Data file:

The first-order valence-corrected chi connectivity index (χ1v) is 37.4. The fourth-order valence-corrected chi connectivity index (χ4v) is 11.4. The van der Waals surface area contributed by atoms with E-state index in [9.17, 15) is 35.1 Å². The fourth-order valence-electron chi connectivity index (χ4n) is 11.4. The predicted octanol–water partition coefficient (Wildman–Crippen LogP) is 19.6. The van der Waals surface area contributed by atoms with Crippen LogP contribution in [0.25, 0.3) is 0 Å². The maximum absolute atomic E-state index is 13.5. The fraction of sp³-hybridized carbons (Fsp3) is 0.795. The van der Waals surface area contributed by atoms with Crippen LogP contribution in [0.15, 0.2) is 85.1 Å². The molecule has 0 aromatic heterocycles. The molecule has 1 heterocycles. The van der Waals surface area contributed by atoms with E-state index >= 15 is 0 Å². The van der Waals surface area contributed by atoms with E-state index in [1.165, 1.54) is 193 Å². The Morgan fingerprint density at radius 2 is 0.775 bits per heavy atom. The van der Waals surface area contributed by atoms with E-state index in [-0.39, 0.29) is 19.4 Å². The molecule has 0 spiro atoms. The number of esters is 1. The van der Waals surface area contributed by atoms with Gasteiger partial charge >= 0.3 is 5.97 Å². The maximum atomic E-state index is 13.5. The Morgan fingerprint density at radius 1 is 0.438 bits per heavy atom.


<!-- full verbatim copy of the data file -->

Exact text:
The first-order valence-corrected chi connectivity index (χ1v) is 37.4. The fourth-order valence-corrected chi connectivity index (χ4v) is 11.4. The van der Waals surface area contributed by atoms with E-state index in [9.17, 15) is 35.1 Å². The fourth-order valence-electron chi connectivity index (χ4n) is 11.4. The predicted octanol–water partition coefficient (Wildman–Crippen LogP) is 19.6. The van der Waals surface area contributed by atoms with Crippen LogP contribution in [0.25, 0.3) is 0 Å². The maximum absolute atomic E-state index is 13.5. The fraction of sp³-hybridized carbons (Fsp3) is 0.795. The van der Waals surface area contributed by atoms with Crippen LogP contribution in [0.15, 0.2) is 85.1 Å². The molecule has 0 aromatic heterocycles. The molecule has 1 heterocycles. The van der Waals surface area contributed by atoms with E-state index >= 15 is 0 Å². The van der Waals surface area contributed by atoms with E-state index in [1.165, 1.54) is 193 Å². The Morgan fingerprint density at radius 2 is 0.775 bits per heavy atom. The van der Waals surface area contributed by atoms with E-state index in [-0.39, 0.29) is 19.4 Å². The molecule has 0 spiro atoms. The number of esters is 1. The van der Waals surface area contributed by atoms with Gasteiger partial charge >= 0.3 is 5.97 Å². The maximum atomic E-state index is 13.5. The Morgan fingerprint density at radius 1 is 0.438 bits per heavy atom.